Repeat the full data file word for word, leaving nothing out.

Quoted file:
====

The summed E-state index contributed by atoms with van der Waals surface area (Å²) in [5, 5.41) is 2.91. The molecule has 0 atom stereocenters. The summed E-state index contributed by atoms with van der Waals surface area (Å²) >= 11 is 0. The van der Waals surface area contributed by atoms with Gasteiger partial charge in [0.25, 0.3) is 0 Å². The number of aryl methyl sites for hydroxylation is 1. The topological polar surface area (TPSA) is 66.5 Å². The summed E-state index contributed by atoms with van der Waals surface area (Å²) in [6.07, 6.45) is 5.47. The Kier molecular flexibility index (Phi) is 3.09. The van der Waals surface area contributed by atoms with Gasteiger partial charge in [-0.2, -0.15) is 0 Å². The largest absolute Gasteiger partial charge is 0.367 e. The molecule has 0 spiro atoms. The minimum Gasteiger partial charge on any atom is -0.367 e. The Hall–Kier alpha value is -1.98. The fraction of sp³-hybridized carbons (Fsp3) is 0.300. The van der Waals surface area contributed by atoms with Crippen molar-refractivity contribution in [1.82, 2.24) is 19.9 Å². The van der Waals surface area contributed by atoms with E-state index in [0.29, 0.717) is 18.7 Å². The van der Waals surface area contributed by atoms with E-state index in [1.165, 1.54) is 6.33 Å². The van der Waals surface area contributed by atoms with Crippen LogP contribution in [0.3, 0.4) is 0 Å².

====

The summed E-state index contributed by atoms with van der Waals surface area (Å²) in [5, 5.41) is 2.91. The molecule has 0 atom stereocenters. The summed E-state index contributed by atoms with van der Waals surface area (Å²) >= 11 is 0. The van der Waals surface area contributed by atoms with Gasteiger partial charge in [0.25, 0.3) is 0 Å². The number of aryl methyl sites for hydroxylation is 1. The topological polar surface area (TPSA) is 66.5 Å². The summed E-state index contributed by atoms with van der Waals surface area (Å²) in [6.07, 6.45) is 5.47. The Kier molecular flexibility index (Phi) is 3.09. The van der Waals surface area contributed by atoms with Gasteiger partial charge in [-0.2, -0.15) is 0 Å². The largest absolute Gasteiger partial charge is 0.367 e. The molecule has 0 spiro atoms. The minimum Gasteiger partial charge on any atom is -0.367 e. The Hall–Kier alpha value is -1.98. The fraction of sp³-hybridized carbons (Fsp3) is 0.300. The van der Waals surface area contributed by atoms with Crippen molar-refractivity contribution in [1.82, 2.24) is 19.9 Å². The van der Waals surface area contributed by atoms with E-state index in [0.29, 0.717) is 18.7 Å². The van der Waals surface area contributed by atoms with E-state index in [1.165, 1.54) is 6.33 Å². The van der Waals surface area contributed by atoms with Crippen LogP contribution in [0.3, 0.4) is 0 Å².